International tourists rise 6 pct to 1.4B in 2018, UN says

FRENCH PRESS AGENCY - AFP
MADRID
Published 21.01.2019 17:22
People walk in central Istanbul's Istiklal Avenue (Reuters File Photo)
People walk in central Istanbul's Istiklal Avenue (Reuters File Photo)

The number of international tourist arrivals rose by 6 percent last year to 1.4 billion, according to an estimate published Monday by the World Tourism Organization.

The increase was driven by travel to southern Europe, the Middle East and Africa, said the Madrid-based U.N. body, citing economic growth and technological advances as boosting factors.

Although arrivals to the Americas grew only by a modest 3 percent -- four for North America -- Europe, Africa and Asia-Pacific performed strongly, with respective rises of six, seven and 6 percent.

WTO secretary-general, Zurab Pololikashvili, welcomed the strong results as showing that tourism is "one of the most powerful growth motors" for international development.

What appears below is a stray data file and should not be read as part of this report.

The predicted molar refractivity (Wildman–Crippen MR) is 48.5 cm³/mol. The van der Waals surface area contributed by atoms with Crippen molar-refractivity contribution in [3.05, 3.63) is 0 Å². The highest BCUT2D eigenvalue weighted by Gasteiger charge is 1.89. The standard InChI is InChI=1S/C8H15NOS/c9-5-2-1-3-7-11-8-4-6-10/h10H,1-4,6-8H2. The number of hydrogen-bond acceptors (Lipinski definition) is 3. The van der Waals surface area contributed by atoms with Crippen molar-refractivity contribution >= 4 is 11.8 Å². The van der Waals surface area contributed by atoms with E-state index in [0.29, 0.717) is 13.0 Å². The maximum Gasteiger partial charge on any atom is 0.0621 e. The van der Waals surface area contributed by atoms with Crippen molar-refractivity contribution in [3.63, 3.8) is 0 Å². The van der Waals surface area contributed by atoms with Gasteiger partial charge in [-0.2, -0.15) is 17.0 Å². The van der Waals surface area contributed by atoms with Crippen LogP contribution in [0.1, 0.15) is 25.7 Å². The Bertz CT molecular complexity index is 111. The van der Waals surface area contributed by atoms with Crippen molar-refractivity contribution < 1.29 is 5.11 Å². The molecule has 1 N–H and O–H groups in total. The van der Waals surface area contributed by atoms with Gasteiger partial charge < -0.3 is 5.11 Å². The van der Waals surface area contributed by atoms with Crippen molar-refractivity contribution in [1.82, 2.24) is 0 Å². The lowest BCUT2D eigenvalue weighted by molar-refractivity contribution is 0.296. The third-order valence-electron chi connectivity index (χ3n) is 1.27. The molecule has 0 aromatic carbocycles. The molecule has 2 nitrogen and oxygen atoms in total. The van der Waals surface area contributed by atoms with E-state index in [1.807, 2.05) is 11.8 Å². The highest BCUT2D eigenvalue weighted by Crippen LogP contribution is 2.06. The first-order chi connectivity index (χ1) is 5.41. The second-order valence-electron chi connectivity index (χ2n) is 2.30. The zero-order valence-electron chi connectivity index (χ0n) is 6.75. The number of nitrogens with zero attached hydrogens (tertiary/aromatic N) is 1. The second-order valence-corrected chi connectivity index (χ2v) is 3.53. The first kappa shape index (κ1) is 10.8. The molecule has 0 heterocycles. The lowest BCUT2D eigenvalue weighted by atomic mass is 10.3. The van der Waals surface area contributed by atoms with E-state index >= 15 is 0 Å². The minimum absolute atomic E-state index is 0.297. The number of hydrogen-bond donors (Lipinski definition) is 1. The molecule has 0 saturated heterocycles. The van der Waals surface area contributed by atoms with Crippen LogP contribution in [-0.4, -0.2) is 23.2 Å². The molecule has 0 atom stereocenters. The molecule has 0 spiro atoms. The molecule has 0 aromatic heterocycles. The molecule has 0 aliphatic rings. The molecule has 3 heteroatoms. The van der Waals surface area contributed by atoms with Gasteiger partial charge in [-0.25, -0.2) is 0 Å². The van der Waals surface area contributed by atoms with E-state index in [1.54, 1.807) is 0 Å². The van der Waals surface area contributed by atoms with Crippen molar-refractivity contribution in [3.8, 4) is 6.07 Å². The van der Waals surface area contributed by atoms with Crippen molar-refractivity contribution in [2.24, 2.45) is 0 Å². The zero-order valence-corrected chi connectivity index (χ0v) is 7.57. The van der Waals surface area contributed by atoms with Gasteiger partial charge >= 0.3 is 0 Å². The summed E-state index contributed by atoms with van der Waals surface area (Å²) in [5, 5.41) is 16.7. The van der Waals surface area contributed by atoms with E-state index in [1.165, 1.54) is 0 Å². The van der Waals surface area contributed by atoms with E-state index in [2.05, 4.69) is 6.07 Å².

Total arrivals to Europe were 713 million but the WTO noted that arrivals in northern Europe were flat last year, citing uncertainty over Britain's impending exit from the European Union.

A closer focus on data for Africa, which welcomed 67 million visitors in total, saw the north of the continent register 10 percent growth in arrivals staying at least overnight. Sub-Saharan arrivals were up 6 percent.

Middle Eastern arrivals rose 10 percent to 64 million.

The body said overall solid economic growth, more broadly accessible air travel on lower fuel prices and more efficient processing of visas had all contributed to the rise.

The WTO notably cited better air connections in two substantial developing markets, India and Russia.

At the same time, it noted some investors, as well as travelers, were adopting a "wait and see" attitude in considering geopolitical uncertainty stemming from issues such as the U.S. trade war with China as well as the fallout from Brexit.

The WTO predicted a global overall increase of between three and 4 percent for the current year, broadly in line with historical trends.

Share on Facebook Share on Twitter